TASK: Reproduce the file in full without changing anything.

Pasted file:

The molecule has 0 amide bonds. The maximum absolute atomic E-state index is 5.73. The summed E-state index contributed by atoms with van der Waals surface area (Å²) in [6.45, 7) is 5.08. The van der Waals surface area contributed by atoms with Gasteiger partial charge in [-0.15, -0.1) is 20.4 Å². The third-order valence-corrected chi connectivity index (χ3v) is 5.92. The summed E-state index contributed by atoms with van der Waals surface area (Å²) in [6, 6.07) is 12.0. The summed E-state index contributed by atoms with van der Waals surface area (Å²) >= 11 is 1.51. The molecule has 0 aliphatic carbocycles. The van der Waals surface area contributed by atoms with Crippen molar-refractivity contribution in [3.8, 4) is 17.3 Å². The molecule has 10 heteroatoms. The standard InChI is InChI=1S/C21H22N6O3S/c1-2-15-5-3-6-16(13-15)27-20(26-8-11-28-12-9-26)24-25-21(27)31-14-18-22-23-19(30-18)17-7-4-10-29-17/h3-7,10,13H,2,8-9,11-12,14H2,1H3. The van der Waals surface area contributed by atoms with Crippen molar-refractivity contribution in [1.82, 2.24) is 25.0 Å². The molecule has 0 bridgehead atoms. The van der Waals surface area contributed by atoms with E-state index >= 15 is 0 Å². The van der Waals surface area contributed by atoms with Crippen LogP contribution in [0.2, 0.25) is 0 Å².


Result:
The molecule has 0 amide bonds. The maximum absolute atomic E-state index is 5.73. The summed E-state index contributed by atoms with van der Waals surface area (Å²) in [6.45, 7) is 5.08. The van der Waals surface area contributed by atoms with Gasteiger partial charge in [-0.15, -0.1) is 20.4 Å². The third-order valence-corrected chi connectivity index (χ3v) is 5.92. The summed E-state index contributed by atoms with van der Waals surface area (Å²) in [6, 6.07) is 12.0. The summed E-state index contributed by atoms with van der Waals surface area (Å²) >= 11 is 1.51. The molecule has 0 aliphatic carbocycles. The van der Waals surface area contributed by atoms with Crippen molar-refractivity contribution in [3.8, 4) is 17.3 Å². The molecule has 10 heteroatoms. The standard InChI is InChI=1S/C21H22N6O3S/c1-2-15-5-3-6-16(13-15)27-20(26-8-11-28-12-9-26)24-25-21(27)31-14-18-22-23-19(30-18)17-7-4-10-29-17/h3-7,10,13H,2,8-9,11-12,14H2,1H3. The van der Waals surface area contributed by atoms with Crippen molar-refractivity contribution in [1.82, 2.24) is 25.0 Å². The molecule has 0 bridgehead atoms. The van der Waals surface area contributed by atoms with E-state index >= 15 is 0 Å². The van der Waals surface area contributed by atoms with Crippen LogP contribution in [0.2, 0.25) is 0 Å².